Were you looking forward to Tex Murphy's grand return to the sci-fi gumshoeing circuit on April 22nd (AKA 'tomorrow')? Well I have some bad news: Tesla Effect has been delayed to May 7th, for reasons of...actually, no reason was given, but I'm assuming it has something to do with an FMV dame, or a shiny MacGuffin. It usually does.
We previewed the seemingly pretty cromulant Citizens of Earth way back in January 2013, but the short version is that it's an Earthbound-ish indie RPG that puts you in the role of Vice President of the World, a position currently held by Noel Edmonds I believe. It's obviously not the usual elvey prophecy-laden fantasy affair, so it was sad to see its Kickstarter campaign fall so short of its admittedly rather steep target back in October. Thankfully, Atlus have stepped in and offered to publish the game (they're doing a similar thing with the new Tex Murphy, although that game did reach its KS target). Citizens of Earth is now on track for a September release, and has a new, Atlus-emblazoned video as proof. See it with your own eyes after the break.
The lead-up to Daylight has really managed to make it seem like more than just another first-person horror game. It’ll be one of the first major releases to use Unreal Engine 4, has procedurally generated levels, interesting Twitch integration (by way of meowing cats) and other interesting ideas. It’s also going to cost just $15 (or $10 if you pre-order), so it would have been easy to pick up out of curiosity alone. However, Zombie Studios announced that it has pushed the game's release date back to April 29 to add one thing it was missing: more scares.
Last month, Epic Game’s EU territory manager Mike Gamble said that the first major titles built in the company’s Unreal Engine 4 will release on PC as soon Christmas 2014, with more coming in the first quarter of 2015. But today, Zombie Studios announced that its first-person procedurally generated horror game Daylight, also built with UE4, will be out April 8.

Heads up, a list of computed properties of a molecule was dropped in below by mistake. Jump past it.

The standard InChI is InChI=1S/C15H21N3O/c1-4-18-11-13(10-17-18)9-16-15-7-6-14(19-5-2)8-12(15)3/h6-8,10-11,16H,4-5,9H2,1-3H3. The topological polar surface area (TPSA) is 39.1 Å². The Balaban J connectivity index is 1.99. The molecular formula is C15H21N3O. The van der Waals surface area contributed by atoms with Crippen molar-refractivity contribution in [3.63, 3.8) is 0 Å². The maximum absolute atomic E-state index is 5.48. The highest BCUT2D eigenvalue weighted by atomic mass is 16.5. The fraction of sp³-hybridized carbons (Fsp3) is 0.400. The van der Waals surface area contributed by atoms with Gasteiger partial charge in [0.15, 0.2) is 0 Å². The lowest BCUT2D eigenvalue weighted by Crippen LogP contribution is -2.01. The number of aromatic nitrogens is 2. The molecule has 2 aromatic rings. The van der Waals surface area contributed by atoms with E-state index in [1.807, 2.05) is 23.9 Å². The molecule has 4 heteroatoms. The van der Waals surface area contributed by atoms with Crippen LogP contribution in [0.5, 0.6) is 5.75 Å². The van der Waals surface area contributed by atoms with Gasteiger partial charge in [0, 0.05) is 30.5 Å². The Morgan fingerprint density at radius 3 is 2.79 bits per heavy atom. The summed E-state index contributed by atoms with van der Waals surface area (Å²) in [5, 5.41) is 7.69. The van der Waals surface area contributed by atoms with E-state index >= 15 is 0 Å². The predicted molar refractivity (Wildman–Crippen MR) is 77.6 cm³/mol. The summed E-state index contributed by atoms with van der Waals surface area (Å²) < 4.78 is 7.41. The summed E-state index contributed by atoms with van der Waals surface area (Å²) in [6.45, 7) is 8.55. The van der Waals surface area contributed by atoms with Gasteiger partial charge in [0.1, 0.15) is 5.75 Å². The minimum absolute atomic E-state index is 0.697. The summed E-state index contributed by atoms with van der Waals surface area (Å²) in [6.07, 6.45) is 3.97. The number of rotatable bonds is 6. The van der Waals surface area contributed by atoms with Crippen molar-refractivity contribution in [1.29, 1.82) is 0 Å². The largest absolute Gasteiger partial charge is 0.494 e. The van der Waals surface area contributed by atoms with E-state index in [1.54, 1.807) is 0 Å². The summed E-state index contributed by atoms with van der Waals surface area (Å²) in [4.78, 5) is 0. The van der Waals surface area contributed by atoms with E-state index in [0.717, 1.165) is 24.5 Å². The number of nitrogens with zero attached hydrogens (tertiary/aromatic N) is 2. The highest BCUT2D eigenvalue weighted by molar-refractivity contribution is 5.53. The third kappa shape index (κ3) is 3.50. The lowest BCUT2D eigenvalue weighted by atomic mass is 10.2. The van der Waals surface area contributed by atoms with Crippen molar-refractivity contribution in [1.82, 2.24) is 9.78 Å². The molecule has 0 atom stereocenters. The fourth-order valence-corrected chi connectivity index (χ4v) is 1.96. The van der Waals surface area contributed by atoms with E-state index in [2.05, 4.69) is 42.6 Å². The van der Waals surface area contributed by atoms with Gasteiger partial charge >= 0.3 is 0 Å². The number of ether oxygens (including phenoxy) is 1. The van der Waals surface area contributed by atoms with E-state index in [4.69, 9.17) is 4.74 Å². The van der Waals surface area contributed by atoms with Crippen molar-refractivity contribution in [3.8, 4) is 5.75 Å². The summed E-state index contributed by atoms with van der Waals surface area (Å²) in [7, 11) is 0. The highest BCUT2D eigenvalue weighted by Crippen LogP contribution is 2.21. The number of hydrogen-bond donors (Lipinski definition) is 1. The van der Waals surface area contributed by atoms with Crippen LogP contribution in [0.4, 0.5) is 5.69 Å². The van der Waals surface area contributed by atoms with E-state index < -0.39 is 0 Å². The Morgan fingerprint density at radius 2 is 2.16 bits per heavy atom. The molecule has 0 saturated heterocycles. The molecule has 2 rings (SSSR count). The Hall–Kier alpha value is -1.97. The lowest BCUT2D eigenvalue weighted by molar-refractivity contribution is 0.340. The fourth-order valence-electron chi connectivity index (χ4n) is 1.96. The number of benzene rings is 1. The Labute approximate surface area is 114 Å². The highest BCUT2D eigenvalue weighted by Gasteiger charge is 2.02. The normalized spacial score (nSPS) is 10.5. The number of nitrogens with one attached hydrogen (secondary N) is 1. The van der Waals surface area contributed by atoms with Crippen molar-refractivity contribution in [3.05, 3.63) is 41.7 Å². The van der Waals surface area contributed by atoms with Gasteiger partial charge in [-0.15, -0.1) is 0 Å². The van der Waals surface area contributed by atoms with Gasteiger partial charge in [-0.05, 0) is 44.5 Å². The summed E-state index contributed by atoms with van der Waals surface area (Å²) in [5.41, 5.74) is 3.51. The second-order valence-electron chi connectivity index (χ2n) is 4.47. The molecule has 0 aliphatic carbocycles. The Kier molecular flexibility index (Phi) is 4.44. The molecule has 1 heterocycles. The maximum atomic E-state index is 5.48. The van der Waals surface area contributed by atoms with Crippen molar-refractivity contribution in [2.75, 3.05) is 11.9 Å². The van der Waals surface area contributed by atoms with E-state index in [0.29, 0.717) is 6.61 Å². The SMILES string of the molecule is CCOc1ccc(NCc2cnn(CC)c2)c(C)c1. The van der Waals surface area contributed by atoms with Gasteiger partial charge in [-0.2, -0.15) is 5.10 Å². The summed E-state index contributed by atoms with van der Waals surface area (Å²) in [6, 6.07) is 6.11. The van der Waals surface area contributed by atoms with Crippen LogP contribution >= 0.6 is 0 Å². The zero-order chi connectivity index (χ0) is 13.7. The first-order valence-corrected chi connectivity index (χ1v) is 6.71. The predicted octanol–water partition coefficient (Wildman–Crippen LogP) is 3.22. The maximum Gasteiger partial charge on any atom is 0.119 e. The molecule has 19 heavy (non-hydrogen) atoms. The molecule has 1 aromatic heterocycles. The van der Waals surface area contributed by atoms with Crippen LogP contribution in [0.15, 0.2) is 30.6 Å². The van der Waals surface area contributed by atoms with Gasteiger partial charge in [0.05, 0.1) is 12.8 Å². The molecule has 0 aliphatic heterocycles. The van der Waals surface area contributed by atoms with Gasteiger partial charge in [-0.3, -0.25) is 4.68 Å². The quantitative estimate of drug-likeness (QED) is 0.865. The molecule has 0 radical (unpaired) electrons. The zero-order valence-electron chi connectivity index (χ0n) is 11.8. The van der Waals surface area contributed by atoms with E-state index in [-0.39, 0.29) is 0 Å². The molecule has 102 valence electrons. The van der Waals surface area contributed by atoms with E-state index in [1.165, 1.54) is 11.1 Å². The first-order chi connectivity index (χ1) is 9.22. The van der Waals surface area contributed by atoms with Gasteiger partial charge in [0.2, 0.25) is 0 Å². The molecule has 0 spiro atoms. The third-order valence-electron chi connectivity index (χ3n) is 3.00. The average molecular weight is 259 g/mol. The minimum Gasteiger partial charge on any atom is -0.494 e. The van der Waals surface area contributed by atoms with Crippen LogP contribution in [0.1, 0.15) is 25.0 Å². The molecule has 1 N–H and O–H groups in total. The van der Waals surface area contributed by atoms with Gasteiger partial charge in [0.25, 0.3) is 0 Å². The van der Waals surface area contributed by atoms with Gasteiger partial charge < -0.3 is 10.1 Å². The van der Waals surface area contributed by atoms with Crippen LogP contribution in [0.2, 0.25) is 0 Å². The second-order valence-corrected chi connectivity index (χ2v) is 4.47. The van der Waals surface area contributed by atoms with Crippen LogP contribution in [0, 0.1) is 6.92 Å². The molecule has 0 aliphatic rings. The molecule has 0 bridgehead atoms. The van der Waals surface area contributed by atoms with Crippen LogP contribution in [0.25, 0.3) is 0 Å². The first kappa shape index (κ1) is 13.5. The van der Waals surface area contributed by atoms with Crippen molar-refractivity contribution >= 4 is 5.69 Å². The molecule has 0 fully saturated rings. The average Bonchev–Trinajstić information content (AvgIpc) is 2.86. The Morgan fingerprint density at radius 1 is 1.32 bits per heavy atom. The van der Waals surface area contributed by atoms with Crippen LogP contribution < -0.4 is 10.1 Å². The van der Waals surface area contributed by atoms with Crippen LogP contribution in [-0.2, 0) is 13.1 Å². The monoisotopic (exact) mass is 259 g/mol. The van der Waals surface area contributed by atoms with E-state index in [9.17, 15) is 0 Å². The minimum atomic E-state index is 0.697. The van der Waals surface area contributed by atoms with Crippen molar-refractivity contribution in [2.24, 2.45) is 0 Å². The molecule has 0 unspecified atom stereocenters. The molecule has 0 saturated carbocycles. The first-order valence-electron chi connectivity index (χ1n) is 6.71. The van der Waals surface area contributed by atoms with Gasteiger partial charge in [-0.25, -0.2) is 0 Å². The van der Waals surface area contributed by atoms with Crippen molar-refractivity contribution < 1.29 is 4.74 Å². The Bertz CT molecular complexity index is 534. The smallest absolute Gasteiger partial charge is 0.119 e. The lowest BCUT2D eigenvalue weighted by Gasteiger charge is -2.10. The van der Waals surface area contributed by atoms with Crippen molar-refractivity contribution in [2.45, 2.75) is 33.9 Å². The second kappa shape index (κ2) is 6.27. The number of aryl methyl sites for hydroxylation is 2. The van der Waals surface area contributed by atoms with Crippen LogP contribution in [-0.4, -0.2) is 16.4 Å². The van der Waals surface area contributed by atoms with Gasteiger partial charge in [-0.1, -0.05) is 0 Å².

Daylight /ˈdeɪlaɪt/, noun. 1) The light from the sun. 2) A dreary, atonal dirge by musical grey trousers Coldplay. Despite that, this trailer for procedurally generated horror game Daylight contains no hint of either. Instead, the prevailing darkness is joined by a creepy voice, a bible, and a scary lady for a steep rollercoaster of terror.
The quirky brawler and all-around weird game Zeno Clash 2 is getting some additions today to the tune of Steam Trading Card support and two new game modes. Coliseum Challenge Mode introduces a wave-based scenario with no limit on the number of allies, while the Frame-rate Challenge Mode will seek a new opponent: your PC.
Much like its predecessor, Zeno Clash 2 is a game about proving that melee combat can be more than just something to fall back on when you’re out of ammo. You don’t just punch and kick, but dodge an incoming blow and ram a fist into your enemy’s unsuspecting head. You charge with an elbow slam. You grab a foe to pummel and throw into the clutches of pain. All in a world whose idea of concept art must have been a Post-It note saying ‘Buy more drugs’.
We've shown off screenshots and a trailer of the armpit-dampening Daylight before, but now's the first time we can attach a release window to forthcoming thrills. Having gained the attention of publisher Atlus, Daylight's now secured its release for the first quarter of 2014.
Please tell me I'm not the only one who saw the stumpy man-chicken thing with a painter's palette attached to his bottom lip. You saw it too? Thank the gods, I thought one of the other editors had slipped laboratory chemicals into my coffee. If you can make it through this Zeno Clash 2 gameplay demo with your mind intact, you'll get a look at some of the combat improvements, and the new, open world areas in the unabashedly bizarre sequel.
God Mode is out on Steam on April 19th for $10/£7. It's a diabolical four-player co-op shooter which spits magnetized hellbeasts at you—the kind you describe by cursing what they do, like "those ******* flaming axe throwing bastards"—until you either kill them all to advance or die trying. The tried-and-true horde survival mode has been outfitted with handicaps, mutators, customizable characters, and gun upgrades—I played it briefly a couple weeks ago, and it impressed me.